Second part of California Dream Act awaits Brown’s signature


It passed: Helena Villa and Mirna Ortiz hug to celebrate the passing of AB 131 at the Coalition for Humane Immigrant Rights of Los Angeles on Friday. Photo Credit: Simon Gambaryan / Daily Sundial

Anthony Carpio

It passed: Helena Villa and Mirna Ortiz hug to celebrate the passing of AB 131 at the Coalition for Humane Immigrant Rights of Los Angeles on Friday. Photo Credit: Simon Gambaryan / Daily Sundial

Undocumented students in California only need Gov. Jerry Brown’s signature by Oct. 9 to be eligible for state financial aid.

The second portion of California’s Development, Relief, and Education for Alien Minors (DREAM) Act passed the Assembly Friday, and the historical bill is on its way to Sacramento.

Brown signed the first portion, AB 130, into law in July allowing undocumented students access to private grants and scholarships, and Senate and Assembly approval of AB 131 in August and September meant students could potentially be able to access public education-funding.

The bill comes during a decade marked by drastic changes in state and federal legislation on undocumented Americans.

California’s AB 540, passed in October 2001, allowed undocumented students to pay in-state tuition. Since that year, a federal Dream Act, which would provide conditional permanent residency to certain undocumented students, has moved through Washington.

The federal version has yet to be approved, but California’s similarly named bill has passed amid strong opinions on both sides.

There have been concerns of whether universities would be able to handle undocumented students receiving aid.

CSUN has “about 300 AB 540 students,” said Lili Vidal, director of financial aid and scholarships at CSUN. “We paid approximately 10,000 students state university grants in 2010-11.”

There are about 3,600 undocumented students in the CSU system, according to a study by Educators for Fair Consideration (E4FC).  They account for one to two percent of the student population at UCs, CSUs, and community colleges.

Opponents of the bill fear that all undocumented students, including those studying under AB 540, will have access to pubic financial aid.  CSUN’s population will be considered on the basis of meeting requirements, Vidal said.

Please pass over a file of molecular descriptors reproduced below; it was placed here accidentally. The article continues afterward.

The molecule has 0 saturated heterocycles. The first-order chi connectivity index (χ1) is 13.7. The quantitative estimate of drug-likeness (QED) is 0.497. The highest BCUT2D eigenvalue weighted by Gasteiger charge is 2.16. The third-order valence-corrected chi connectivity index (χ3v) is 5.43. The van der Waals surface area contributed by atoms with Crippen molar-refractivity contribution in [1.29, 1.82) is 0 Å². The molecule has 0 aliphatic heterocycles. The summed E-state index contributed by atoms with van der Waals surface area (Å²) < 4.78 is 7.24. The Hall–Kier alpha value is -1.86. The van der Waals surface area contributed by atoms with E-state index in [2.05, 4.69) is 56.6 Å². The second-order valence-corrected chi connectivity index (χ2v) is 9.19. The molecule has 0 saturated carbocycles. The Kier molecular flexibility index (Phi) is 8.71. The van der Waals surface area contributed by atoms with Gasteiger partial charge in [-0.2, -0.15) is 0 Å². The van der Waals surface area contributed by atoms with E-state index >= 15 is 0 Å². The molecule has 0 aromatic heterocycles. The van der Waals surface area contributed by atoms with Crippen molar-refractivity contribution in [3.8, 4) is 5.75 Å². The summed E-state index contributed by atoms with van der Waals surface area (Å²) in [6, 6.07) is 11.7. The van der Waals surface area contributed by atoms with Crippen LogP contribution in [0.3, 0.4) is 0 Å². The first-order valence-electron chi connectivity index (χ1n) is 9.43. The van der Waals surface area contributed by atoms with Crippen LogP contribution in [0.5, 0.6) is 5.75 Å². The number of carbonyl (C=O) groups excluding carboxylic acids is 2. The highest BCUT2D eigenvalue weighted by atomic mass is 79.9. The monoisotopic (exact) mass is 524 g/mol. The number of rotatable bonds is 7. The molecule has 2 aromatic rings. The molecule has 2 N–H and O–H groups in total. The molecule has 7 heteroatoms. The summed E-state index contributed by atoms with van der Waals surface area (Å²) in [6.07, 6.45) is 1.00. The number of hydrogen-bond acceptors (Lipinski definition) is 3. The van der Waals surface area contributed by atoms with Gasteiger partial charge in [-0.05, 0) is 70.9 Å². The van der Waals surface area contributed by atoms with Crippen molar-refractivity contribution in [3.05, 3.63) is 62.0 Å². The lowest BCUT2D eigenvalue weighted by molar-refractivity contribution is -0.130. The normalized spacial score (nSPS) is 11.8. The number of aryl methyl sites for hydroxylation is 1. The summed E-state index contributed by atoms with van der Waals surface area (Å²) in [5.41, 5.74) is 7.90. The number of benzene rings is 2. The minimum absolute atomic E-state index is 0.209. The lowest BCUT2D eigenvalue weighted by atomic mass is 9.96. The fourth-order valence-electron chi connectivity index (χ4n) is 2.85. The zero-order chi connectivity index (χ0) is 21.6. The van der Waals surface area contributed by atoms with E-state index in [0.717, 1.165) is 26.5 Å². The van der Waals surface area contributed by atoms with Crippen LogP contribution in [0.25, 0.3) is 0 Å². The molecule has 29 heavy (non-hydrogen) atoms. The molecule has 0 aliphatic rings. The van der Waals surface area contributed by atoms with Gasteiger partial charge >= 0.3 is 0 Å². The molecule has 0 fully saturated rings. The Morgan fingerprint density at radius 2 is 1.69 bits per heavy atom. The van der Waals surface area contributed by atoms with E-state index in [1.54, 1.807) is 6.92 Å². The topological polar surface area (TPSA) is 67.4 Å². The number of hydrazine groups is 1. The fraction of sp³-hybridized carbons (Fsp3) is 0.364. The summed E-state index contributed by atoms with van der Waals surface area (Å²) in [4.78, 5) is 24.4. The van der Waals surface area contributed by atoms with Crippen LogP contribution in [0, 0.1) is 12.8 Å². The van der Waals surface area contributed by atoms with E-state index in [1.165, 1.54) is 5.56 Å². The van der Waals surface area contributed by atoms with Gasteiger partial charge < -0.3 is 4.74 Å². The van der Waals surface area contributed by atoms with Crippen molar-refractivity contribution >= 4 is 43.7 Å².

“For the aid office, an increase of 300 students would be minimal,” she added.  “The financial aid and scholarship department has handled an increase of 5,000 students receiving aid in the past five years.”

Equal rights have been touted as a driving force behind the bill, but economic factors have also played a role in its approval and opposition.

A UCLA study concluded $3.6 trillion could have been made if the federal bill was passed 40 years ago. It has yet to be determined how much money could have been made with the California Dream Act.

“There’s potential of them contributing greatly to our economy and to our social needs,” said Dr. David Rodriguez, CSUN Chicana/o studies department chair. “I think the underlying feature is that it’s good for not only the undocumented students, it’s good for our economy and good for our nation.”

Federation for American Immigration Reform (FAIR) opposes both the federal and California Dream acts.

California’s bill would take the finite amount of state funds away from more deserving students, said Ira Mehlman, national media director of FAIR.

The bill would cut up the $40 million of federal financial aid into smaller pieces, Mehlman said.

Authors of the bill said financial aid will not be strained because institutional funding is paid by legal and undocumented students each semester, said Assemblymember Gil Cedillo.

AB 540 allowed undocumented students to pay in-state tuition as long as they held a a high school diploma or G.E.D., enrolled in an accredited institution, and promised the school they would apply for legal residency as soon as possible, Rodriguez said.

California’s Dream Act requirements mirror those of AB 540, but will also requires the student to graduate with an associate’s degree or study for two years towards a four-year degree, he added.

This legislation means more than providing financial aid to undocumented students, many proponents said social justice plays a key role.

“The California Dream Act is an important step forward in eradicating the institutional barriers that prevent undocumented students from pursuing higher education,” said Dr. Tracy Buenavista, CSUN Asian American studies professor.

The American Civil Liberties Union of Southern California (ACLU) publicly support both bills because it is an opportunity for students discover their full potential, said Lucero Chavez, ACLU immigrant rights attorney.

As tuition fees increase and average student debt at CSUN hovers around $25,000, the bill could alleviate some of the financial stresses faced by undocumented students.

“Some of them have three jobs and they go to school full time,” said Claudia Pardo, secretary of CSUN’s chapter of immigrant rights group Dreams to Be Heard. “And they still can’t afford a car or be able to drive, so they take the bus.”

Pardo added undocumented students do not place burdens on CSUN or any university.

This legislation “gives them a drive to have their diploma right in front of them,” Pardo said. “It’s one step closer to that American dream.”